It may seem silly but you will not be laughing if you are invested too heavily in this market.

  5. #55

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    Quote Originally Posted by hech123 View Post
    It may seem silly but you will not be laughing if you are invested too heavily in this market.
    Agreed that it is a possibility, though in the institutional and fringe markets.

    However I'm still disagreeing with you for student houses in decent condition in decent places :-)

    Seven reasons:

    1 - I think you underestimate University overheads, and their sheer *greed/need* for profit.

    I now know that my "nominated" houses are being withdrawn from our local Uni so I can talk a *little* bit more openly. These ratios are spot on, but the numbers are rounded.

    In our case houses have been rented out at currently £4000 a year ish per student, and have been on the same arrangement since before 2000.

    This year we receive approximately 55% (£2200), the Uni taking 45% for management, finding students, providing a front-desk service, and paying for inclusive gas and electric (approx £400 per year per student). We pay for repairs, summer maintenance, and also (for some mad reason) water (approx £150 per year per student). That 45% charge was between 30 and 35% ten years ago.

    A top notch private lettings agent will charge me 13-15% for a full management service, and the rental will be exclusive of bills not inclusive, including the water charge.

    Take utilities out: call the Uni rent £3600 exclusive per student, and my cut £2050 to allow for the water bill.

    Therefore my rent including the agent commission needs to be something like £2400 per student for me to make the same return, which leaves me the capability to reducing the rent by a third and *still* take no cut in return.

    In practice next year the Uni is likely to try and apply a 5% increase to equivalent accommodation, so that £3600 becomes roughly £3800.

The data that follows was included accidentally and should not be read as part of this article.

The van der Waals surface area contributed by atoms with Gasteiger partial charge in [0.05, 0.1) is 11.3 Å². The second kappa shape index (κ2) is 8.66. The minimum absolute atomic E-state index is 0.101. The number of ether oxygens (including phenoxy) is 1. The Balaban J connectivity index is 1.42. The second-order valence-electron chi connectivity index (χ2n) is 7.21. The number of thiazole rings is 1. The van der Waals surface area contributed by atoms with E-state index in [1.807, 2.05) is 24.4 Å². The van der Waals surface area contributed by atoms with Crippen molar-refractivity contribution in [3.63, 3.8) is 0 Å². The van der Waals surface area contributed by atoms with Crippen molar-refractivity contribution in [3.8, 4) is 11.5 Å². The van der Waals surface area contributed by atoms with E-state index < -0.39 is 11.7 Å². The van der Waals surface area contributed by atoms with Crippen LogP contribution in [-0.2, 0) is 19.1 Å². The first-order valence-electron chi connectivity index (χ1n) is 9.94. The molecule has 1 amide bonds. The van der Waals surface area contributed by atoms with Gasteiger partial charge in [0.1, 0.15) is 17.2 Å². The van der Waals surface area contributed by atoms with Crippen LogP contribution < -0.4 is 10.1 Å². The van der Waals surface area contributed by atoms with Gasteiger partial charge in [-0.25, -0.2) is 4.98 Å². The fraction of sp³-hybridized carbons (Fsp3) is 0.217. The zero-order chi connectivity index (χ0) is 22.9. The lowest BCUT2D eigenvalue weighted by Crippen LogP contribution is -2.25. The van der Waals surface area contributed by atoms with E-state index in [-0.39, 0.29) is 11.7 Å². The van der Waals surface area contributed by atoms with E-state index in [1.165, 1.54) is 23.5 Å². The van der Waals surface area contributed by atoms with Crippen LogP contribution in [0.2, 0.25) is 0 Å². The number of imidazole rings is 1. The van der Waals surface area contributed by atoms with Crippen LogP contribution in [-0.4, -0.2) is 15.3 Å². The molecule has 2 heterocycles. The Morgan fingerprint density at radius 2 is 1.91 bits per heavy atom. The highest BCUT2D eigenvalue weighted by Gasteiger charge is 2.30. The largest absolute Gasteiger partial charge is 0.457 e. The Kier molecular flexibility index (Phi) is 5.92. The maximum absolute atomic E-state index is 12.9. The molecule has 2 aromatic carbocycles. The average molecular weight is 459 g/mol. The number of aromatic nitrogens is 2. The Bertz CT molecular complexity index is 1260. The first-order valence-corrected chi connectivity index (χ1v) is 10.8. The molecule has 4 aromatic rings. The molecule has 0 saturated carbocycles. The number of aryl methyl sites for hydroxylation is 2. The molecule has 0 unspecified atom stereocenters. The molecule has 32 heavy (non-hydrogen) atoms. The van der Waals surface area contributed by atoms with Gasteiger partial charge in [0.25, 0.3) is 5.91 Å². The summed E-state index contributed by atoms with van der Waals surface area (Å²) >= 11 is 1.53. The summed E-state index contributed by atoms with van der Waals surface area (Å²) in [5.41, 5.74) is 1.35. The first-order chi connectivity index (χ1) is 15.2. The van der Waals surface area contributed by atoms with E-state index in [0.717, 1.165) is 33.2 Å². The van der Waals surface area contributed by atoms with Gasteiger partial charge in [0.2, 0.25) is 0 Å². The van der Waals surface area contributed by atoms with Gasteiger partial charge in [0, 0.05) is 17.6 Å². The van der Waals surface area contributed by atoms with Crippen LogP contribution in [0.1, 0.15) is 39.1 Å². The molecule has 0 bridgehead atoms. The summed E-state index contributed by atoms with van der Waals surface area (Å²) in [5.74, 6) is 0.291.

And in reality we are likely to spend on a serious upgrade, and undercut what the Uni rent for our houses in their pre-upgraded position *would* have been (had they kept them) by perhaps 10-20%, while taking a nice boost in our return.

    2 - I don't believe the market is as loose as you suggest.

    Student entries fell by 12% this year; but that is exaggerated by a surge last year to get in before fees trebled.

    3 - I don't believe that there is such a supply glut as suggested. Even with all the bulding projects, uni or privately provided institutional accommodation is still a relatively small part of the market.

    Even Unite only house around 1 student in 70.

    4 - Institutional accommodation is pulling away from 'shared bathroom' rooms, and going upmarket. At a time of financial challenge, that is insane. I'm happy to bet on students liking lower rents in a modern setting, rather than gyms, ensuite bathrooms, and a concierge service.

    5 - I don't see Housing Associations engaging in price wars after entering new market segments when their public funding has been cut to an extent that some are fearing for their very existence.

    6 - Councils up and down the country are leaning *heavily* on the supply of student houses - more competition amongst customers for us incumbents. It's an insane policy, but then many Councils have bullheaded fools setting their rental policy.

    7 - Students *like* living in houses.

    ML
    Refer Mad Regulators to Arkell vs Pressdram.

  6. #56
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    Jul 2008
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    Yorkshire
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    That all makes perfect sense, ML.

    Except that I wouldn't balk at making the Ts pay the water rates. Keep them in the real world...they get away with paying no Council Tax - they can cope with about £1 pppw in water and sewerage charges. It's a third of a pint of beer less per week. They don't buy books or CDs any more (or they download them more cheaply onto their i-readers/iPods), so they can afford it!